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Controversial Thirty Meter Telescope gets go-ahead to build in Hawaii

State board issues construction permit for project, but legal fight over telescope continues.

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The Thirty Meter Telescope would join other large telescopes atop Mauna Kea in Hawaii.

Hawaii’s board of land and natural resources granted a fresh construction permit to the Thirty Meter Telescope (TMT) on 28 September, reviving the fortunes of the US$1.4-billion observatory — at least temporarily.

The permit moves the international project closer towards restarting construction near the summit of the Hawaiian mountain of Mauna Kea. Some Native Hawaiians oppose the TMT, saying that its construction would further violate a sacred mountain that is already home to multiple telescopes.

The board’s decision effectively puts the TMT project back where it was before protestors halted the telescope’s construction in April 2015, just days after it had begun, by blocking the road up Mauna Kea. That December, following months of challenges, Hawaii’s supreme court invalidated the telescope’s first construction permit. The court ruled that the state land board had not followed appropriate procedures because it had approved the first permit, in 2011, before it held a set of public hearings on the case.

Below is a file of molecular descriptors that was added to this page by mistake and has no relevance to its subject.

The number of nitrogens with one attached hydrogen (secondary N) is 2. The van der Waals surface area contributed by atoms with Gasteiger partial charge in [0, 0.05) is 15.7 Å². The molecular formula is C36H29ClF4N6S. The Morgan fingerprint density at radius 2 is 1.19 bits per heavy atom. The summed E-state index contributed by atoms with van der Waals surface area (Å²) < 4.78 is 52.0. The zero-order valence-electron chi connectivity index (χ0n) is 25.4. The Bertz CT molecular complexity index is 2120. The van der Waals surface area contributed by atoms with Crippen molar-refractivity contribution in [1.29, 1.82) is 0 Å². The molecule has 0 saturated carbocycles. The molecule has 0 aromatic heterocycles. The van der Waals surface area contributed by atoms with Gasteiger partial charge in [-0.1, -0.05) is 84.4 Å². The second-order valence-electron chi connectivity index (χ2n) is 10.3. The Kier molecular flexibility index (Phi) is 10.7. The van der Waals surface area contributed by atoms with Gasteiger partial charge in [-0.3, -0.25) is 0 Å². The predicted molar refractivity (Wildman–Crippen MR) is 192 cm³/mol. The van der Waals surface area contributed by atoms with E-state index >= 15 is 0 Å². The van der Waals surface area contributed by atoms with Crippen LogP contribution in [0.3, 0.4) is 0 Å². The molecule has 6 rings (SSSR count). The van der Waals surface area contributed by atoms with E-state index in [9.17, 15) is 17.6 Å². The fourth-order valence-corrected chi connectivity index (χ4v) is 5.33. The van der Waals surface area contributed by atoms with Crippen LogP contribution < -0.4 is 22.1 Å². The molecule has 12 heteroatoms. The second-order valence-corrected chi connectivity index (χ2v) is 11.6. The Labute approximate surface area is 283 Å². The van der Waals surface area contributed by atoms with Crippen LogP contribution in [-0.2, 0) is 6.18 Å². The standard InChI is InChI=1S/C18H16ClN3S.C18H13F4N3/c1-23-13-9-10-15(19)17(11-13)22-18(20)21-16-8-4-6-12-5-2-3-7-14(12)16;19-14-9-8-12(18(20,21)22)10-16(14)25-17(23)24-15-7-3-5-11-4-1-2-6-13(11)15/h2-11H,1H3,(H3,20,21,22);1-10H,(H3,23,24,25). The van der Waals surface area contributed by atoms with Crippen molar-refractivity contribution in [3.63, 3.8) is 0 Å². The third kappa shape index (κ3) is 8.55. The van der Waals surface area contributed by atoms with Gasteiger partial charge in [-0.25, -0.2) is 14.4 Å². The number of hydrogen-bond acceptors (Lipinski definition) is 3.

The board’s latest decision follows a July recommendation to issue the permit from retired judge Riki May Amano, who oversaw more than 40 days of additional hearings earlier this year for the board. Another set of public hearings took place this month, after which the seven-member board voted five to two to issue the permit. “This was one of the most difficult decisions the board has ever made,” said chairperson Suzanne Case. 

The new permit adds requirements to construction plans for the telescope, including a zero-discharge wastewater system and cultural and natural-resources training for workers. 

“We are greatly encouraged,” said TMT board chair Henry Yang in a statement. “In moving forward, we will listen respectfully to the community in order to realize the shared vision of Maunakea as a world center for Hawaiian culture, education and science.”

Telescope opponents have filed motions that would effectively put the permit on hold until the state supreme court can hear an appeal. “Construction should not begin before all legal processes have run their course,” said KAHEA: The Hawaiian–Environmental Alliance, a group in Honolulu that opposes the TMT, in a statement. Mauna Kea “is being stripped and disrespected”. 

But TMT supporters say the telescope would bring educational and employment opportunities to a state with a long history of astronomy. TMT organizers have been exploring the possibility of building the telescope on the island of La Palma, in Spain’s Canary Islands, if they cannot begin construction on Mauna Kea by a self-imposed deadline of April 2018. Project partners include the University of California system, the California Institute of Technology in Pasadena and the governments of India, China, Japan and Canada.

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